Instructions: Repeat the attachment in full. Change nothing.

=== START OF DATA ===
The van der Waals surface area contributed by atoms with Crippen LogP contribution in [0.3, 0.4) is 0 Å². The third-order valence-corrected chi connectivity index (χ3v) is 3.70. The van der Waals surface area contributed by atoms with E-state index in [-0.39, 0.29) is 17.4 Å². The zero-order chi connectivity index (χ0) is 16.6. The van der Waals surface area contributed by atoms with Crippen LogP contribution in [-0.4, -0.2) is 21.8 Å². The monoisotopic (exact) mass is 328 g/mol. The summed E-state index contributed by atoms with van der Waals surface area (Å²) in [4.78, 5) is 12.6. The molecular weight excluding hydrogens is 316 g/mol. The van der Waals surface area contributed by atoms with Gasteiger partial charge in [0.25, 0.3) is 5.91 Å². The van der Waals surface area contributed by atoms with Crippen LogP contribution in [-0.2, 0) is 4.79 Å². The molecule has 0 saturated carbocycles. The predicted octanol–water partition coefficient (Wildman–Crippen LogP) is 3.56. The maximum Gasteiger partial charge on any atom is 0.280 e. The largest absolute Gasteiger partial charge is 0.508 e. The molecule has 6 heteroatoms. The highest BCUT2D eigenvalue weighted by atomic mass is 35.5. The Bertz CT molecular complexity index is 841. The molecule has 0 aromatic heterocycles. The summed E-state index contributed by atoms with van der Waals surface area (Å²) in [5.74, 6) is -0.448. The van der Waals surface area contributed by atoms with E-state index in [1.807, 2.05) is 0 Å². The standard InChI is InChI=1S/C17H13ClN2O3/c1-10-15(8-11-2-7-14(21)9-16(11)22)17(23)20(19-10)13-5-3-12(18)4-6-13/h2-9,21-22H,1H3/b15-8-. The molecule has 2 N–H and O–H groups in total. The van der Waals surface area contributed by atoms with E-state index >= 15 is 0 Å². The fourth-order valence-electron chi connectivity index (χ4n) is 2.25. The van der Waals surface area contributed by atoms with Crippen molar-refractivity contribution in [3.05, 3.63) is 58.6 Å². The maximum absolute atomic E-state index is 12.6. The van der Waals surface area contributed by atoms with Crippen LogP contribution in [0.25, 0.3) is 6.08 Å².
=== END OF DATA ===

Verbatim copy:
The van der Waals surface area contributed by atoms with Crippen LogP contribution in [0.3, 0.4) is 0 Å². The third-order valence-corrected chi connectivity index (χ3v) is 3.70. The van der Waals surface area contributed by atoms with E-state index in [-0.39, 0.29) is 17.4 Å². The zero-order chi connectivity index (χ0) is 16.6. The van der Waals surface area contributed by atoms with Crippen LogP contribution in [-0.4, -0.2) is 21.8 Å². The monoisotopic (exact) mass is 328 g/mol. The summed E-state index contributed by atoms with van der Waals surface area (Å²) in [4.78, 5) is 12.6. The molecular weight excluding hydrogens is 316 g/mol. The van der Waals surface area contributed by atoms with Gasteiger partial charge in [0.25, 0.3) is 5.91 Å². The van der Waals surface area contributed by atoms with Crippen LogP contribution in [-0.2, 0) is 4.79 Å². The molecule has 0 saturated carbocycles. The predicted octanol–water partition coefficient (Wildman–Crippen LogP) is 3.56. The maximum Gasteiger partial charge on any atom is 0.280 e. The largest absolute Gasteiger partial charge is 0.508 e. The molecule has 6 heteroatoms. The highest BCUT2D eigenvalue weighted by atomic mass is 35.5. The Bertz CT molecular complexity index is 841. The molecule has 0 aromatic heterocycles. The summed E-state index contributed by atoms with van der Waals surface area (Å²) in [5.74, 6) is -0.448. The van der Waals surface area contributed by atoms with E-state index in [1.807, 2.05) is 0 Å². The standard InChI is InChI=1S/C17H13ClN2O3/c1-10-15(8-11-2-7-14(21)9-16(11)22)17(23)20(19-10)13-5-3-12(18)4-6-13/h2-9,21-22H,1H3/b15-8-. The molecule has 2 N–H and O–H groups in total. The van der Waals surface area contributed by atoms with E-state index >= 15 is 0 Å². The fourth-order valence-electron chi connectivity index (χ4n) is 2.25. The van der Waals surface area contributed by atoms with Crippen molar-refractivity contribution in [3.05, 3.63) is 58.6 Å². The maximum absolute atomic E-state index is 12.6. The van der Waals surface area contributed by atoms with Crippen LogP contribution in [0.25, 0.3) is 6.08 Å².